Disorient yourself with your belt

If you wear a belt daily, you know that after some time it warps – curling and bending at the points where the belt loops are.

With my newest belt, sure enough, a time came when I saw it beginning to bend and curl.  This time I decided to take action.  I thought if I could apply the opposite forces in all the spots that are warping, maybe I could reverse the effect.  That is, do to the top what’s happening at the bottom and do to the bottom what’s happening at the top, nullifying the warp entirely and making my belt new again.

To turn my belt upside down, I threaded it in the opposite direction.  For me that meant feeding it through the front right loop, and around my waist in a clockwise direction.  As I began this experiment, my thoughts were only about straightening my belt.  But soon I discovered I was toying with something far greater than the shape of my belt.  

I was challenging the rules of time and space. I was toying with motor memory, habit, with how I knew the world worked.  Suddenly a rote activity had become something entirely new.  Neither hand knew quite how to work with the other to get my belt on, I no longer knew what I knew and the mechanics of life itself were being called into question.  Then the belt was on, and I forgot about all that.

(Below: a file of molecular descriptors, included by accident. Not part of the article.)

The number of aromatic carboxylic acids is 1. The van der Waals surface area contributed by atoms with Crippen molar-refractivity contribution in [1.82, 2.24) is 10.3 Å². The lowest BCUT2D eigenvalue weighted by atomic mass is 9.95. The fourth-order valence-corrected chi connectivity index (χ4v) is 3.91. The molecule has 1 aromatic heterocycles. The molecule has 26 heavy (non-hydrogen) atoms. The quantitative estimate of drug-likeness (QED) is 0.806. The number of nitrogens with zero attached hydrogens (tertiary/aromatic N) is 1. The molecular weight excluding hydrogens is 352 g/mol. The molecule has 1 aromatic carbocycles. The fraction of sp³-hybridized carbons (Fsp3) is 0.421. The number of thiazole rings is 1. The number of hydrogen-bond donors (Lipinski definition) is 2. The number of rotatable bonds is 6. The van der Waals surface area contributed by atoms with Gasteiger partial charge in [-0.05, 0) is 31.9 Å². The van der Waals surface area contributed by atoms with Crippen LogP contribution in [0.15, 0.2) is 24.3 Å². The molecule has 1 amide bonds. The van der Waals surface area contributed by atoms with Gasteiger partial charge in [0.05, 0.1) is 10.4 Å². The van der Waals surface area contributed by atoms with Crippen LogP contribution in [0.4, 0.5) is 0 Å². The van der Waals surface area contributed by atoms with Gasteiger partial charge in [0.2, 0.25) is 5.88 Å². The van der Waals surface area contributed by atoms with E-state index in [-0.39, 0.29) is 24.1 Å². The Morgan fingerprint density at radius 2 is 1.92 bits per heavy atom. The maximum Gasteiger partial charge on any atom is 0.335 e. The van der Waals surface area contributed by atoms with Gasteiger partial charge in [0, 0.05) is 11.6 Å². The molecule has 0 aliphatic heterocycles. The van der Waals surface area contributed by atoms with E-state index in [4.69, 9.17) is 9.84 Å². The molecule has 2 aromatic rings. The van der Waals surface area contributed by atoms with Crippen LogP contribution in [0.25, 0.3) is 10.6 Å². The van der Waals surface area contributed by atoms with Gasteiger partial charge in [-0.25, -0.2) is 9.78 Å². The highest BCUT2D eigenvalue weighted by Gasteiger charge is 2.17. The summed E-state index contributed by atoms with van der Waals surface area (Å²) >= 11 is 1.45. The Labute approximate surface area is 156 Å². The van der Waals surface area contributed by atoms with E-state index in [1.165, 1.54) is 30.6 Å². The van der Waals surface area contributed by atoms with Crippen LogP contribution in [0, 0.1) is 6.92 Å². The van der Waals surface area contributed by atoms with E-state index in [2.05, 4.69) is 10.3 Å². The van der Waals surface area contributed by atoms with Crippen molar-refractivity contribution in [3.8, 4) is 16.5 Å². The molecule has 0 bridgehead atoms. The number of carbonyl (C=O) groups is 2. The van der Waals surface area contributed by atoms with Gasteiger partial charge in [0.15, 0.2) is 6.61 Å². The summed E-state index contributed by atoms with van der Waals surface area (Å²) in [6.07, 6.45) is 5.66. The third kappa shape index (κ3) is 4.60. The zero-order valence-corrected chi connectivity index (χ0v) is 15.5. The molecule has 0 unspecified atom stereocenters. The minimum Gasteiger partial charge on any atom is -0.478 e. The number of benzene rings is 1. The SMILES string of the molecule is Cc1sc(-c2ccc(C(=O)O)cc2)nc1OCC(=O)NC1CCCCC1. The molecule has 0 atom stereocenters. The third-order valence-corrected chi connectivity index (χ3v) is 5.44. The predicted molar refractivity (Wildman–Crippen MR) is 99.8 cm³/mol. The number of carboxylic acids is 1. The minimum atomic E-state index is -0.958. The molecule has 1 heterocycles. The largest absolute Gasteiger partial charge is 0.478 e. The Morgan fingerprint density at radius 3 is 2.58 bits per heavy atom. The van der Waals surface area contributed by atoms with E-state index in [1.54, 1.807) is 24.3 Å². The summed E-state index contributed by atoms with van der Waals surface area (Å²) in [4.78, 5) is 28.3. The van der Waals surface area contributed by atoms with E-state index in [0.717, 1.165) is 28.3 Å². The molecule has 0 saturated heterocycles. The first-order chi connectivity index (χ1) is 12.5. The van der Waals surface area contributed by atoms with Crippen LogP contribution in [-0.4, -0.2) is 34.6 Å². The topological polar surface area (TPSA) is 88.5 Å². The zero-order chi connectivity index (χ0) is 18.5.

Until the next time I took off my pants.  And then again the next time I put them on.  What was this strange new world I had entered, where I had to consciously feed a belt through one loop at a time, each effort as much a challenge as the last?  My senses were awakened, my understanding of everything I had come to know was drawn into question.  Assumptions were useless, knowledge was a lie, up was down and left was right.  The world before me was limitless.

Try it.  Period of effect: depends on level of ambidexterity.  On average, expect 2 – 3 days.




Like a scene from Gammma World. This is my world and I must survive.

Hello world!

Last Saturday night, all the restaurants had 20 – 40 minute wait.  Too long, so hungry!  We drove around for 30 mins, found a Chinese Buffet with 5 minute wait.

They had sushi, and I really like sushi.  But this sushi was at a $13 buffet.  My hope was they could serve top grade sushi at a fixed-price buffet because:

  1. maybe only a few people at the buffet like sushi.
  2. rice-to-fish ratio is high, so attendees will fill up on rice before eating their cost in good fish.
  3. most people here will not gorge on sushi because they want to save room for those endless pork chops.

These were among what I told myself as I dropped sushis on my plate.

Then I ate.  The salmon sashimi was sliced razor thin, which was encouraging  (thin fish points in the direction of quality fish).  It was not bad.  And I didn’t get sick.

That’s what happened last Saturday night.